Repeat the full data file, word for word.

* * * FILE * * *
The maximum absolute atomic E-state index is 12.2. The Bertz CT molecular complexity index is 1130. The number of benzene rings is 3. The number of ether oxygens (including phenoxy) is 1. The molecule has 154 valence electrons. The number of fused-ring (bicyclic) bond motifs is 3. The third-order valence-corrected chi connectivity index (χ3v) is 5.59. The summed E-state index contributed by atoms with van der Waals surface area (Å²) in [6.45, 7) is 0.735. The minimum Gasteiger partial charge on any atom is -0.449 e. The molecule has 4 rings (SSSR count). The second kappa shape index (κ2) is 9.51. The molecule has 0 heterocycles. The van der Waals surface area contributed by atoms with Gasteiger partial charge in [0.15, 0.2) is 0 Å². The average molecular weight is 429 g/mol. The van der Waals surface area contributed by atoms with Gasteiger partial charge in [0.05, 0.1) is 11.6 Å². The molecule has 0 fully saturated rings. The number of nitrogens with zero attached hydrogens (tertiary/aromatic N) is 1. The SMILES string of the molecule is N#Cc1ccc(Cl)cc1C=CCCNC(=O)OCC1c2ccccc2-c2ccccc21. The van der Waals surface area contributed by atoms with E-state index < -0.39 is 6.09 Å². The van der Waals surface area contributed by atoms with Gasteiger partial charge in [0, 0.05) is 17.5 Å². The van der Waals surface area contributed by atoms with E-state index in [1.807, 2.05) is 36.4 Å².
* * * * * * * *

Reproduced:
The maximum absolute atomic E-state index is 12.2. The Bertz CT molecular complexity index is 1130. The number of benzene rings is 3. The number of ether oxygens (including phenoxy) is 1. The molecule has 154 valence electrons. The number of fused-ring (bicyclic) bond motifs is 3. The third-order valence-corrected chi connectivity index (χ3v) is 5.59. The summed E-state index contributed by atoms with van der Waals surface area (Å²) in [6.45, 7) is 0.735. The minimum Gasteiger partial charge on any atom is -0.449 e. The molecule has 4 rings (SSSR count). The second kappa shape index (κ2) is 9.51. The molecule has 0 heterocycles. The van der Waals surface area contributed by atoms with Gasteiger partial charge in [0.15, 0.2) is 0 Å². The average molecular weight is 429 g/mol. The van der Waals surface area contributed by atoms with Gasteiger partial charge in [0.05, 0.1) is 11.6 Å². The molecule has 0 fully saturated rings. The number of nitrogens with zero attached hydrogens (tertiary/aromatic N) is 1. The SMILES string of the molecule is N#Cc1ccc(Cl)cc1C=CCCNC(=O)OCC1c2ccccc2-c2ccccc21. The van der Waals surface area contributed by atoms with E-state index < -0.39 is 6.09 Å². The van der Waals surface area contributed by atoms with Gasteiger partial charge in [0, 0.05) is 17.5 Å². The van der Waals surface area contributed by atoms with E-state index in [1.807, 2.05) is 36.4 Å².